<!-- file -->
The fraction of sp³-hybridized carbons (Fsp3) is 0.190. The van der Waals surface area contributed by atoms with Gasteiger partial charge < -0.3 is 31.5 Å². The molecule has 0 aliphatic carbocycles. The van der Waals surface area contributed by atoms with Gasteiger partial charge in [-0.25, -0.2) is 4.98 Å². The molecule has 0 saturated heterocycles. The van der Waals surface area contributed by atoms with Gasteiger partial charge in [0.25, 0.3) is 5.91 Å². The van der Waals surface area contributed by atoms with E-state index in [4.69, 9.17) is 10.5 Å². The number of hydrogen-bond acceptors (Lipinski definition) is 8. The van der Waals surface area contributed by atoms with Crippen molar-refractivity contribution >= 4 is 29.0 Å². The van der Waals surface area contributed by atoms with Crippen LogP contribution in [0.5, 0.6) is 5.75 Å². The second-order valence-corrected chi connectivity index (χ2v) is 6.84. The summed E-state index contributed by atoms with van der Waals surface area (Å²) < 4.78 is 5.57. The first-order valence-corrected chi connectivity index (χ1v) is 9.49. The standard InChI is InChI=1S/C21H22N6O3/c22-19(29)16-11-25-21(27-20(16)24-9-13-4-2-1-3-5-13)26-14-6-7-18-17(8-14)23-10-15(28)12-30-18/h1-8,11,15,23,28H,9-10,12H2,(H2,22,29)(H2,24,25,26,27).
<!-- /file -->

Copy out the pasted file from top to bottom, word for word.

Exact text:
The fraction of sp³-hybridized carbons (Fsp3) is 0.190. The van der Waals surface area contributed by atoms with Gasteiger partial charge < -0.3 is 31.5 Å². The molecule has 0 aliphatic carbocycles. The van der Waals surface area contributed by atoms with Gasteiger partial charge in [-0.25, -0.2) is 4.98 Å². The molecule has 0 saturated heterocycles. The van der Waals surface area contributed by atoms with Gasteiger partial charge in [0.25, 0.3) is 5.91 Å². The van der Waals surface area contributed by atoms with E-state index in [4.69, 9.17) is 10.5 Å². The number of hydrogen-bond acceptors (Lipinski definition) is 8. The van der Waals surface area contributed by atoms with Crippen molar-refractivity contribution >= 4 is 29.0 Å². The van der Waals surface area contributed by atoms with Crippen LogP contribution in [0.5, 0.6) is 5.75 Å². The second-order valence-corrected chi connectivity index (χ2v) is 6.84. The summed E-state index contributed by atoms with van der Waals surface area (Å²) < 4.78 is 5.57. The first-order valence-corrected chi connectivity index (χ1v) is 9.49. The standard InChI is InChI=1S/C21H22N6O3/c22-19(29)16-11-25-21(27-20(16)24-9-13-4-2-1-3-5-13)26-14-6-7-18-17(8-14)23-10-15(28)12-30-18/h1-8,11,15,23,28H,9-10,12H2,(H2,22,29)(H2,24,25,26,27).